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The Morning Report - 8/26/20 | Main | The Morning Rant
August 26, 2020

Mid-Morning Art Thread [Kris]

Quinsac Fortune1.jpg

Fortune Passes
Paul Francois Quinsac

The fickle nature of fortune has been a common subject in art since the Classical era and in this work, she is depicted as flighty and apathetic. It uses perspective, line, and color to communicate its message.

Two groups of people crowd the lower half of the work. The groups are a mob of different individuals from many classes, ages, and vocations. Just in the front of the large group on the left are a blacksmith, an artist, a musician, and a guy that looks like he’s holding a scroll or pole. Shovels are visible in the crowd, possibly representing farmers and peasants. This mass thrusts rightward toward the group of women emerging from the clouds. The glowing nude in front is Fortuna. She holds a cornucopia, a symbol of prosperity and abundance, and stands on her wheel. She is veiled meaning her vision is obscured or blocked; she cannot see clearly to whom she hands out her favors. It’s similar to blind Justice, but different in that Fortune’s vison is obscured, not blind, and leads to arbitrary or unclear blessings, not fairness. The wheel is winged, possibly representing how swift it turns. The Wheel of Fortune appears a lot in medieval art especially, and serves as a warning to those on top that Fortune is fickle and that she favors do not last.

Behind Fortuna are Minerva, goddess of wisdom, and (I think) Abundance, judging from her water jug. To me, these two figures seem to act as Fortuna’s assistants and counselors, but it seems in this painting, she’s listening to Abundance more. Fortuna’s head bends towards Abundance like she’s listening to some hushed advice. Minerva is in shadow and looks distressed. While wisdom can accompany fortune, fortune does not rely on wisdom and will bestow what she gives abundantly.

To the lower right is the second, smaller group of people. These are again pretty diverse, but also includes a mother and children. In many cases, a mother and child can symbolize innocence. This mother’s face looks desperate. Unlike the others, she doesn’t reach out to the goddess, but, instead, hangs on to her children, holding them close. She is in the front of the group, hoping to get some scatterings of blessing, but she cannot do more. She is unable to beg for it. “Fortune favors the bold” but not the desperate. Innocence is ignored.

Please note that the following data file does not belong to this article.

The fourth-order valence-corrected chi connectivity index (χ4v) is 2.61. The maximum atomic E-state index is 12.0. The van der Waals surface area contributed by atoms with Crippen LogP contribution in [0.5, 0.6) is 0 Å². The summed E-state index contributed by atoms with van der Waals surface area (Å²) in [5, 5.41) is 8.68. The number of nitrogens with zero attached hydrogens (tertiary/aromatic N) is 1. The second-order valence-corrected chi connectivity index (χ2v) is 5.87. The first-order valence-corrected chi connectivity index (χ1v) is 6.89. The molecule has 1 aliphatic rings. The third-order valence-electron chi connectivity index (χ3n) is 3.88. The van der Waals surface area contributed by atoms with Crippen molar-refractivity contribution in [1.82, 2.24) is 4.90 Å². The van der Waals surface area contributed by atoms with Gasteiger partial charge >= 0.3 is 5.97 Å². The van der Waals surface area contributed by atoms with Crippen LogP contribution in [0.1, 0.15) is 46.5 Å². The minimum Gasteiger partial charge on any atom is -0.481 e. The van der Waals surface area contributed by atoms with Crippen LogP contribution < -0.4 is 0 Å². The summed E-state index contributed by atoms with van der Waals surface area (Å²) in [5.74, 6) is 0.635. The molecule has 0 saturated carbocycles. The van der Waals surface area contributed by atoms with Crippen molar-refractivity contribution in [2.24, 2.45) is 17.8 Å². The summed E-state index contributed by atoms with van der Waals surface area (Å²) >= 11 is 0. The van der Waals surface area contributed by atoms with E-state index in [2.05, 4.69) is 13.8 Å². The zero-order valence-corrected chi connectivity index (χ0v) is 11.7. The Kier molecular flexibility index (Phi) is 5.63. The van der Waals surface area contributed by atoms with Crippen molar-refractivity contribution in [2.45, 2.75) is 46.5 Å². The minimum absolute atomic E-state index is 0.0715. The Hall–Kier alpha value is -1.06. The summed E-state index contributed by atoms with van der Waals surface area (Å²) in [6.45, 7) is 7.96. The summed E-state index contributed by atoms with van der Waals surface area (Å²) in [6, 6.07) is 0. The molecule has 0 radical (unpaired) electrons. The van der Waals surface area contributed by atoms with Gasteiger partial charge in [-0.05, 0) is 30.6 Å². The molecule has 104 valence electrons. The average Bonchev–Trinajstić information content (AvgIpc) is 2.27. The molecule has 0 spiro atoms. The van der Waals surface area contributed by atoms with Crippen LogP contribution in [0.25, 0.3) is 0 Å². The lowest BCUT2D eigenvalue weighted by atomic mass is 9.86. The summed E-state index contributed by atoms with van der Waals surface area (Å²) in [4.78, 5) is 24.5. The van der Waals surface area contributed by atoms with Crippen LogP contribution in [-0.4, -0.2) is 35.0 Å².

While the large left group moves right, the small right group leans backward. The power of this group moves the entire work to the right. The shockwave of this movement threatens to blow Fortuna off her wheel. And because she blesses this group, it’s seems to say that Fortune can be swayed by force. Compliance like this also ignores wisdom.

With some exceptions, the colors of the mortals are kept to earth tones, while Fortuna is white, ivory and pink. This separates the groups and anchors the people to the earth and highlights their status. Fortune, Abundance and Wisdom are not natural traits of Man. The two rows of columns on both sides of the painting tell the viewer that this is a classical, timeless Truth.

The colonnades also frame the work, corral the subjects, and provide prospective. Their lines converge at the exact middle of the work, exactly at the space between Fortuna’s outstretched hand and the group on the right. If you zoom in, you can see small golden objects like wheat kernels falling from her fingers onto the crowd. They are tiny and accompanied by whiffs of smoke or cloud. There is not enough for everyone in that crowd either. They will fight for the scraps and many will miss out. Many more will be ignored completely. So the literal focus of the painting is the wispy, capricious nature of fortune’s gifts.


I mentioned to Kris that while I thought the work was interesting, I wasn't thrilled with the technique. Her answer was illuminating! [CBD]
Yeah. I wasn't too thrilled with it when I first saw it either. This is probably my least favorite era of Traditionalism (turn of the 20th century Academicism). I wanted to challenge myself, to see if I could get something out of it. It revealed some interesting ideas after diving in a little, but it's not a very deep painting at all. The technique and composition are pretty cut-and-paste. The goddesses especially look "wrong."

I try to keep my overall opinions about the works out of the essays. I also like to keep the essays short.

digg this
posted by Open Blogger at 09:30 AM

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